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10 Tips for How to Paint Skies and Clouds

Robie is an artist who loves sharing what she has learned about art and painting in the hope that it might help other creatives.

Learn tips and tricks for painting more realistic clouds in the sky. Learn to notice things like atmospheric and linear perspective, how sky colors are less intense in the distance and more intense in the clouds closer to us, and more tips.

Learn tips and tricks for painting more realistic clouds in the sky. Learn to notice things like atmospheric and linear perspective, how sky colors are less intense in the distance and more intense in the clouds closer to us, and more tips.

What You Need to Know About Painting Clouds and Skies

I'm sharing ten things about painting clouds and skies that I learned the hard way. Hopefully, they will help other artists to avoid some painting struggles.

10 Things to Consider When Painting Skies

  1. The importance of soft edges in skies
  2. Chromatic grays enhance the vibrant parts of a painting
  3. Atmospheric perspective
  4. Nothing is truly white in the sky
  5. Don't be beholden to the photo
  6. Use bigger brushes
  7. The lightest light is much lighter than you'd think
  8. Thick paint versus glazes
  9. Linear perspective in clouds
  10. Rendering clouds as solid objects

We are going to look into each one in detail. Let's begin!

1. The Importance of Soft Edges in Skies

How you render edges is critical when painting the sky.

Hard vs Soft Edges

  • A hard edge defines neatly where an object ends and the next starts.
  • A soft edge is when the color of an object fades or blends into the adjacent one.

Both sky and clouds have some of the softest edges you can find in nature. Like in any part of the painting, in clouds, a balance between soft and hard edges is very important. Edges will help you describe the volume of the clouds and the translucency.

  • Parts of the clouds are so thin that the sky behind shows through. Mixing the sky color into the cloud color, and keeping the edges soft and broken will help a lot.
  • Also, the sky over the horizon gradually changes color. This can be described very well with glazes and blending.
  • For sharp edges apply thick paint with no blending.

If you are painting with acrylics, it gets a little trickier to blend edges, you'll have to act quickly before the painting dries. It may help to use a retardant like the Liquitex slow-dry blending medium or to use Open Golden acrylic paint, which has a much longer drying time than regular acrylics. I've tried both and the open acrylic has the advantage of coming in many colors, the retardant medium requires you to do the work of mixing it with the colors you are using, but it has the advantage to require the purchase of only one bottle.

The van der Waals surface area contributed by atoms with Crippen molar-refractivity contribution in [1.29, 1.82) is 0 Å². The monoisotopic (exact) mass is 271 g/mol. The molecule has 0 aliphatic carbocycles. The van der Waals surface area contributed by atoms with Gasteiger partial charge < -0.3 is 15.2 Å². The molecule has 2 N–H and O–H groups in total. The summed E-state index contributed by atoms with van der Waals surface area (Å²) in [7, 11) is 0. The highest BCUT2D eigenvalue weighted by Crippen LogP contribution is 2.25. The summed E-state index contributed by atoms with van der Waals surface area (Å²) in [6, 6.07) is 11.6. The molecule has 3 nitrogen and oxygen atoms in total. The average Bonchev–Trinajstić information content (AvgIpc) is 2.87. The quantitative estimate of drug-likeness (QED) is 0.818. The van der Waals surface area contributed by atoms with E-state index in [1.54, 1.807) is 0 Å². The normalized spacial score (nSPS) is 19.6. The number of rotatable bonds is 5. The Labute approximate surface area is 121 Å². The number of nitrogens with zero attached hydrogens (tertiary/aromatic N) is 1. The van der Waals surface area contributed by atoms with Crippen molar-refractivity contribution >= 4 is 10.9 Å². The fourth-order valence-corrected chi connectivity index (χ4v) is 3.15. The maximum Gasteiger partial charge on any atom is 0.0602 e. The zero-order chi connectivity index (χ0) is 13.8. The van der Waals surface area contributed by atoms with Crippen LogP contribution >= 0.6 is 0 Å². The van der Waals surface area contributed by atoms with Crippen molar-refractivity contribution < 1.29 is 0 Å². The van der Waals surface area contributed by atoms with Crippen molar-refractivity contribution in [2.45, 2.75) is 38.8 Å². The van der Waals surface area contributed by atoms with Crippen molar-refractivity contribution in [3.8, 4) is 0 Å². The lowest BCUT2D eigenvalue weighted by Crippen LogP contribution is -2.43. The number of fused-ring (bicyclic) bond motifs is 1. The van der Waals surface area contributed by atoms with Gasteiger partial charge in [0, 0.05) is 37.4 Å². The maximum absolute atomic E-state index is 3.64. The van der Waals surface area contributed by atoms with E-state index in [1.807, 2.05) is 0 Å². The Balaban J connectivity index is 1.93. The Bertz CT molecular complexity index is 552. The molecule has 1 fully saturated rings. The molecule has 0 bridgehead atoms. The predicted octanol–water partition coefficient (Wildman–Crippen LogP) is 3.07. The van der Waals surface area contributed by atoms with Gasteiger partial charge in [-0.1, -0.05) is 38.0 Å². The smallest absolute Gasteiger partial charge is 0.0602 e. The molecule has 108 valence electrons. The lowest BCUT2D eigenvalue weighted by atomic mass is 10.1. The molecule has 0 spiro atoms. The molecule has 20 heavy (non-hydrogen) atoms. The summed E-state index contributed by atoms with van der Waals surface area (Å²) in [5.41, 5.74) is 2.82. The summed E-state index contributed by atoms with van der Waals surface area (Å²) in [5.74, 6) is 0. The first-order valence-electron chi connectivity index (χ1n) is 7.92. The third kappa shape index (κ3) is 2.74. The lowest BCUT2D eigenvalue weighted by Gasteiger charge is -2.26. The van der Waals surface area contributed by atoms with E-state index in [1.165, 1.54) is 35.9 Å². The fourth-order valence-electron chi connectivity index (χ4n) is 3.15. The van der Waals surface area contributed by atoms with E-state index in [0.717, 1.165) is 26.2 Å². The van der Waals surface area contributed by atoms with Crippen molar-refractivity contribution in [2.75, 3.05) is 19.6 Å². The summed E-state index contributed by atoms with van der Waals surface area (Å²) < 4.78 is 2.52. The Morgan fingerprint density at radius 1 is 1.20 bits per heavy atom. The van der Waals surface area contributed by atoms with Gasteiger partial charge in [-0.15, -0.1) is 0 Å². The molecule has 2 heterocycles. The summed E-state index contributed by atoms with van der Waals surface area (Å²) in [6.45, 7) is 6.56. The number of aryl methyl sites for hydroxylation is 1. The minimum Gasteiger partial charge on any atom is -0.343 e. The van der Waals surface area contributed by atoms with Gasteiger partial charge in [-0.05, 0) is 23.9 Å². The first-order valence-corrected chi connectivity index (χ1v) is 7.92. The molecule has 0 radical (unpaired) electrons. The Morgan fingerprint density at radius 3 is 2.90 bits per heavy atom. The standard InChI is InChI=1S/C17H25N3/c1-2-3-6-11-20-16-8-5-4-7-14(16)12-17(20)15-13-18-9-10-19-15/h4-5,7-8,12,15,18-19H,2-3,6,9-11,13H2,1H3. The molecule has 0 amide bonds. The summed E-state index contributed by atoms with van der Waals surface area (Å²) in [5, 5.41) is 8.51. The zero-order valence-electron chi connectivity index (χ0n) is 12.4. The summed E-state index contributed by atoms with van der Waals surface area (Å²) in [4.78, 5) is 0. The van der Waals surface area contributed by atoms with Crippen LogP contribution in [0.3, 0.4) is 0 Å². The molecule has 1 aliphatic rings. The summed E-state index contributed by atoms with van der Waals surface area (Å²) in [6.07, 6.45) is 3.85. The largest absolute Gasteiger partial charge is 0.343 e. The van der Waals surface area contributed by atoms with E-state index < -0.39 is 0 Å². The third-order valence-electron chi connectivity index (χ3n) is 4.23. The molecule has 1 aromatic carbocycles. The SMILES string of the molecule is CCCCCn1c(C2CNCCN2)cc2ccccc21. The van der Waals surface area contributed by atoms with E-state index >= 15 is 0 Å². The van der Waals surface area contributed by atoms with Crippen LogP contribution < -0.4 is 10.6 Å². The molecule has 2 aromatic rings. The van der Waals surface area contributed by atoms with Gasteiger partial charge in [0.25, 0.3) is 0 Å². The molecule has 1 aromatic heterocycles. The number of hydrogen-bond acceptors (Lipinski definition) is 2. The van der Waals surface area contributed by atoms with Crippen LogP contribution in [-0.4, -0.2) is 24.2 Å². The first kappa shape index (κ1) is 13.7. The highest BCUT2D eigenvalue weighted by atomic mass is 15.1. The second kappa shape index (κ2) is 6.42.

Learn more about edges in painting.

Example of soft and hard edges in clouds. "Much Needed" Detail - Oil painting by Robie Benve, all rights reserved

Example of soft and hard edges in clouds. "Much Needed" Detail - Oil painting by Robie Benve, all rights reserved

2. Chromatic Grays Enhance the Vibrant Parts of a Painting

As much as I love the bright colors of sunsets, I soon realized that a painting full of only intense colors does not look good. You need some neutral colors in there to enhance the more intense areas.

Create Grays With Triads of Complementary Colors

Some dull and “ugly” colors are necessary to make the vibrant colors sing. Grays are a great complement to a colorful sky. A bright orange will look even brighter if placed next to a gray.

When I say gray, I don’t mean a mixture of black and white or gray from a tube. I like to mix my grays using several of the colors that I have in the sky and in the rest of the painting.

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3. Atmospheric Perspective

The more distance between us and an object, the stronger the filtering effect of the atmosphere.

Looking into the distance, colors and hues change, due to the amount of air and particles that are between the viewer and the object. This happens both on land and in the sky and it's known as atmospheric perspective.

Clouds on the Horizon Are Cooler and Lighter

Look at a view that expands to the horizon and notice how:

  • Colors are less intense in the distance, more intense in the objects closer to us.
  • Colors are cooler in the distance and warmer in the foreground.
  • Value contrasts get smaller in the distance.
  • The sky is darker up above our heads and gets lighter moving toward the horizon.

Knowing how to paint atmospheric perspective is a very important factor when rendering a landscape or a skyscape.

4. Nothing is Truly White in the Sky

Everything in nature is influenced by the color of light. I used to paint the top of the sunlit clouds a pure white.

Then I realized that the color of light and the reflection of the blue sky affect all the colors in the landscape, including clouds. Nothing is true white in the sky.

Chromatic Whites